Granola Shotgun

The Jungle

Upton Sinclair’s 1906 novel The Jungle was intended to inform the larger American public of the miserable working environment and sub survival wages of Chicago’s meat packing employees. The popular response was huge and lead to new government agencies and protections, but not the kind Sinclair had hoped for. By describing the dangerous and unhealthy conditions in slaughterhouses he meant to elicit sympathy for the workers who were denied adequate pay and were routinely maimed or killed on the job with no recourse to improved safety, medical care, or compensation.

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What the outraged American public focused on instead was tainted meat from unsanitary facilities. The general population was far less interested in the plight of the Lithuanian immigrant workers Sinclair described than the wholesomeness of the food supply. The Federal Food and Drug Administration was signed in to law by President Theodor Roosevelt in direct response to the uproar over the novel. Making life better for the underclass wasn’t nearly as gripping as making sure fingers weren’t getting ground up into the sausages.

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It wasn’t until the Great Depression of the 1930’s that government – at the insistence of American voters – actually began to create serious labor laws to lift the status of ordinary workers. The pain of being on the wrong end of the stick had migrated from an unloved minority to too many people who thought they were better off – until they weren’t.  And it wasn’t until the onset of World War II when labor became scarce relative to the need for wartime production that wages began to rise.

Americans don’t actually care about the poor and never have. It’s important to keep this in mind. I recently found this comment on an economics website. It sums up the standard response to today’s struggle over increasing inequality.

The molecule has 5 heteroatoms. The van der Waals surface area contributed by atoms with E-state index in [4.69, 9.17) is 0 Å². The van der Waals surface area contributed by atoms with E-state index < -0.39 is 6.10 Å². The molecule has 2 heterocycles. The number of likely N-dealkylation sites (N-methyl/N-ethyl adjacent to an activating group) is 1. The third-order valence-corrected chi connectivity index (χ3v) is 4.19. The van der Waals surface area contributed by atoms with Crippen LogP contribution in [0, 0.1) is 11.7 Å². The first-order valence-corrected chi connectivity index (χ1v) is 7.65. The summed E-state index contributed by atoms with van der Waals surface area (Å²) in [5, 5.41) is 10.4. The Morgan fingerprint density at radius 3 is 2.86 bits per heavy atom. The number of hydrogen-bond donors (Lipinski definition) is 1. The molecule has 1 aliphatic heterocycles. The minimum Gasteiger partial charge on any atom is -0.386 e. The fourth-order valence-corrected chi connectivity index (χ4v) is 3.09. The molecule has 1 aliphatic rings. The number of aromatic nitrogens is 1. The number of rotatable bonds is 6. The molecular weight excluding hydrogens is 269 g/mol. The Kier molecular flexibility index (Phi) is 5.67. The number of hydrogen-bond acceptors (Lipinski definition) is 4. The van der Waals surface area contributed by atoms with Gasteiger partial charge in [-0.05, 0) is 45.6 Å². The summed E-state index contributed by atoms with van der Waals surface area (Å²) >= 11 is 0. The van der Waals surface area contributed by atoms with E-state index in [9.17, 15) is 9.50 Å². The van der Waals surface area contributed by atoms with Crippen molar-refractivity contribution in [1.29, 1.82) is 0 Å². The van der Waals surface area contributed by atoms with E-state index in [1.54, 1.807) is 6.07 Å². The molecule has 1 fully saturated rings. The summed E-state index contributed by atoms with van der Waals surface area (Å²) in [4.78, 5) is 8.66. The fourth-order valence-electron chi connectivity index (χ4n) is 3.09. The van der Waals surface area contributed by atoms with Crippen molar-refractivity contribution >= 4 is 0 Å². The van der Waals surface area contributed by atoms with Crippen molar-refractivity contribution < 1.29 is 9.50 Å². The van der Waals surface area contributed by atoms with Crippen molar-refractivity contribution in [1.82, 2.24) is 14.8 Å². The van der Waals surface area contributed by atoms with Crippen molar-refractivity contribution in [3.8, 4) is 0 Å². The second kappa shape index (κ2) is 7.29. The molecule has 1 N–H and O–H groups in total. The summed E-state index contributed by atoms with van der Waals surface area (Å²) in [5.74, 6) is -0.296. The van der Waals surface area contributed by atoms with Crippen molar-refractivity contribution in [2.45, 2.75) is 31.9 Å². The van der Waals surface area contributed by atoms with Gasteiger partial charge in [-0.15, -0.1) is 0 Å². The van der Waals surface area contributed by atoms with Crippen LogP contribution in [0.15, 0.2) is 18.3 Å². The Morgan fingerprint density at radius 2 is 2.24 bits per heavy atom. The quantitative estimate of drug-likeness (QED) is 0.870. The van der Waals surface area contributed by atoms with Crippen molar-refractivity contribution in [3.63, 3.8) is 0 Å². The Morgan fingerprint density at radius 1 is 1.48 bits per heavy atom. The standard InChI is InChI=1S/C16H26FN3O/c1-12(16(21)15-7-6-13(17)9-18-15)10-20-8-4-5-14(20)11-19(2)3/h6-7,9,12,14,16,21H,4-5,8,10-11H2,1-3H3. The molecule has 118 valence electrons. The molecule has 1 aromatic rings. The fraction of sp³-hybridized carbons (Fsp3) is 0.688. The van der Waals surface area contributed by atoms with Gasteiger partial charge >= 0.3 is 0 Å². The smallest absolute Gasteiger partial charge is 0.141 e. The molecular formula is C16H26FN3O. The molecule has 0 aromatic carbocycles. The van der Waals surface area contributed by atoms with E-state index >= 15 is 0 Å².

“Millions of very decent and good people can’t afford to live in upper middle class cocoon cities like what San Francisco is becoming. We need to allow the responsible members of the shrinking middle class and growing lower classes to isolate themselves from the worst members of the lower classes. People who lack the buying power to move to nice protected towns full of professional workers need ways to separate themselves from social pathology. Our current elites inflict section 8 housing and a growing immigrant lower class on the responsible people who can’t afford bubble city life. This is just so wrong of them. Our elites are our enemies.”  Source

So the problem is that elites are segregating themselves from the declining middle class – and the proposed solution is to provide a separate bubble for the squeezed former middle class to retreat to so they can segregate themselves from people lower down the ladder. Huh? I suppose I have to ask… who decides who is struggling but worthy and who is part of the “social pathology”? And what mechanism might deliver the protection the commentator desires?
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As a society we don’t reach for solutions that might address the underlaying structural flaws that create the underclass or the elites. Instead we look for ways deserving individuals can distance themselves from the effects of those structural defects. We assume a big chunk of the population will be left behind and we don’t mind so long as it’s the undeserving that get screwed. That’s always been our de facto national policy.